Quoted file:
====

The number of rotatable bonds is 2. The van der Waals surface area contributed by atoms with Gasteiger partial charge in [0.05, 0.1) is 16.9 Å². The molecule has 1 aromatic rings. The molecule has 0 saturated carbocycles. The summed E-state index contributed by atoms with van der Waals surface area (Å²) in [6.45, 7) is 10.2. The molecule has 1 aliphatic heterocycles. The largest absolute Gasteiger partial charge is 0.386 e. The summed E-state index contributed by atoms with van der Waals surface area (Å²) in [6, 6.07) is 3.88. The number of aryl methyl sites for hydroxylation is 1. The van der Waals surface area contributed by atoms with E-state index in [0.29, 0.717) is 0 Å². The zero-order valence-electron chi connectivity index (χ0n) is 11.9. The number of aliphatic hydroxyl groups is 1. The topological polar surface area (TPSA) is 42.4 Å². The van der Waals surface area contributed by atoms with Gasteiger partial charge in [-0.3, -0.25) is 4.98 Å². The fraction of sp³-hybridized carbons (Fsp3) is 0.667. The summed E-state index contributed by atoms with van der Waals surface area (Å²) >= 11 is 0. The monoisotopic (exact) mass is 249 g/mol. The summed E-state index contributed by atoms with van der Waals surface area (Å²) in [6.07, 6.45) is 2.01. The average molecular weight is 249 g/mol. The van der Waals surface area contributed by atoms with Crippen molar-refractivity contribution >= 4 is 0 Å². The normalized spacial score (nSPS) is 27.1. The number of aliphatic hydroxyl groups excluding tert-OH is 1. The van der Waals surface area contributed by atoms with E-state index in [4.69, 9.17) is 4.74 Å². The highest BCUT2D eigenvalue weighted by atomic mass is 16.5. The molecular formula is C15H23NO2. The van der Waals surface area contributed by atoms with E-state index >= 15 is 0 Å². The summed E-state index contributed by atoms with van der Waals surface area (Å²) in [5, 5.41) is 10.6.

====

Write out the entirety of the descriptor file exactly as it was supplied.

The number of rotatable bonds is 2. The van der Waals surface area contributed by atoms with Gasteiger partial charge in [0.05, 0.1) is 16.9 Å². The molecule has 1 aromatic rings. The molecule has 0 saturated carbocycles. The summed E-state index contributed by atoms with van der Waals surface area (Å²) in [6.45, 7) is 10.2. The molecule has 1 aliphatic heterocycles. The largest absolute Gasteiger partial charge is 0.386 e. The summed E-state index contributed by atoms with van der Waals surface area (Å²) in [6, 6.07) is 3.88. The number of aryl methyl sites for hydroxylation is 1. The van der Waals surface area contributed by atoms with E-state index in [0.29, 0.717) is 0 Å². The zero-order valence-electron chi connectivity index (χ0n) is 11.9. The number of aliphatic hydroxyl groups is 1. The topological polar surface area (TPSA) is 42.4 Å². The van der Waals surface area contributed by atoms with Gasteiger partial charge in [-0.3, -0.25) is 4.98 Å². The fraction of sp³-hybridized carbons (Fsp3) is 0.667. The summed E-state index contributed by atoms with van der Waals surface area (Å²) >= 11 is 0. The monoisotopic (exact) mass is 249 g/mol. The summed E-state index contributed by atoms with van der Waals surface area (Å²) in [6.07, 6.45) is 2.01. The average molecular weight is 249 g/mol. The van der Waals surface area contributed by atoms with Crippen molar-refractivity contribution >= 4 is 0 Å². The normalized spacial score (nSPS) is 27.1. The number of aliphatic hydroxyl groups excluding tert-OH is 1. The van der Waals surface area contributed by atoms with E-state index in [4.69, 9.17) is 4.74 Å². The highest BCUT2D eigenvalue weighted by atomic mass is 16.5. The molecular formula is C15H23NO2. The van der Waals surface area contributed by atoms with E-state index >= 15 is 0 Å². The summed E-state index contributed by atoms with van der Waals surface area (Å²) in [5, 5.41) is 10.6.